Cécile McLorin Salvant grew up in a bilingual household in Miami, the child of a French mother and Haitian father. She started piano studies at age five, and at eight began singing with the Miami Choral Society. After graduating high school, McLorin Salvant decided to pursue her education in Aix-en-Provence in the south of France. In this unlikely setting, she embarked on a new career as a jazz performer, while pursuing a degree in French law and her training as a classical and baroque singer.
Shortly before the release of Cécile McLorin Salvant’s debut Mack Avenue album WomanChild, critic Ben Ratliff made a bold prediction in the pages of the New York Times. McLorin Salvant, he claimed, “is still mostly unknown to jazz audiences”—then added: “though not for much longer.”
McLorin Salvant has more than validated that forecast. The last 3 years have been a whirlwind of success and acclaim for the young vocalist, who first came to the attention of jazz fans with her triumph at the 2010 Thelonious Monk International Jazz Competition. WomanChild went on to earn a bevy of honors, including a GRAMMY® Award-nomination and selection as Jazz Album of The Year by the DownBeat International Critics Poll.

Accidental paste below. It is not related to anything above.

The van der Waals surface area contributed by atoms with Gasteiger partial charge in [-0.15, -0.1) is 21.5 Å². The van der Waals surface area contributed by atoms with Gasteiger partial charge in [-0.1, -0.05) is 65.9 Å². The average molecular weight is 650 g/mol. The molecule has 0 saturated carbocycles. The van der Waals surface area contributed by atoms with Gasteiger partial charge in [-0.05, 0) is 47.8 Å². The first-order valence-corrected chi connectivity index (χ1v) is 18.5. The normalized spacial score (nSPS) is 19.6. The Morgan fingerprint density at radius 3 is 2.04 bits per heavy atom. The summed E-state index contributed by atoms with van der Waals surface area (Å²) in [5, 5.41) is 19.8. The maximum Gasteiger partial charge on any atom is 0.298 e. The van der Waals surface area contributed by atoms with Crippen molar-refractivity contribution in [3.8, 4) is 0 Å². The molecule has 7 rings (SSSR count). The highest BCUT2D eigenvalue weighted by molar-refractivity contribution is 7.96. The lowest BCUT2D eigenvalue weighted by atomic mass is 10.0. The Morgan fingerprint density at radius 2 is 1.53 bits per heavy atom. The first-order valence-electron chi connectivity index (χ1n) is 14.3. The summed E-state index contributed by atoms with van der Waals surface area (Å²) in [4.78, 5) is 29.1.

Her 2016 Grammy Award-winning album, For One To Love may be the defining jazz statement on romance in the new millennium, a heartfelt album that both embodies the full range of the American popular song idiom, but distills it into a distinctly personal expression of a modern-day poet-troubadour.
On For One To Love, McLorin Salvant shows her uncanny knack of channeling her own personality into the work of her predecessors, both the acclaimed (Bessie Smith) and the less well-known (Blanche Calloway, whose fame during her lifetime was eclipsed by her brother Cab). “I’ve made some choices about celebrating strong women,” McLorin Salvant explains. “And I want to celebrate independence, the courage not to look or act a certain way.”
She’s taking another big leap forward with Dreams and Daggers, her highly-anticipated third album for Mack Avenue Records, (released on September 29, 2017), for which she received the GRAMMY® Award for Best Jazz Vocal Album. McLorin Salvant says of this project, “The songs on this album are of dreams and daggers. The daggers have been used at times to attack, at times to defend. For power, no doubt, to take it, to keep it. The dreams are the ones I caught looking out a window, or from the light sleep before the deep. I don’t always know what they mean, but they are the ones I was able to keep. And yet dreams can be desires too. I wrote them down to make them true. That we may bring our wildness into view. That we may be unruled and unruly.”
"If anyone can extend the lineage of the Big Three – Billie Holiday, Sarah Vaughan and Ella Fitzgerald – it is this 28-year-old virtuoso.” – Stephen Holden in the New York Times.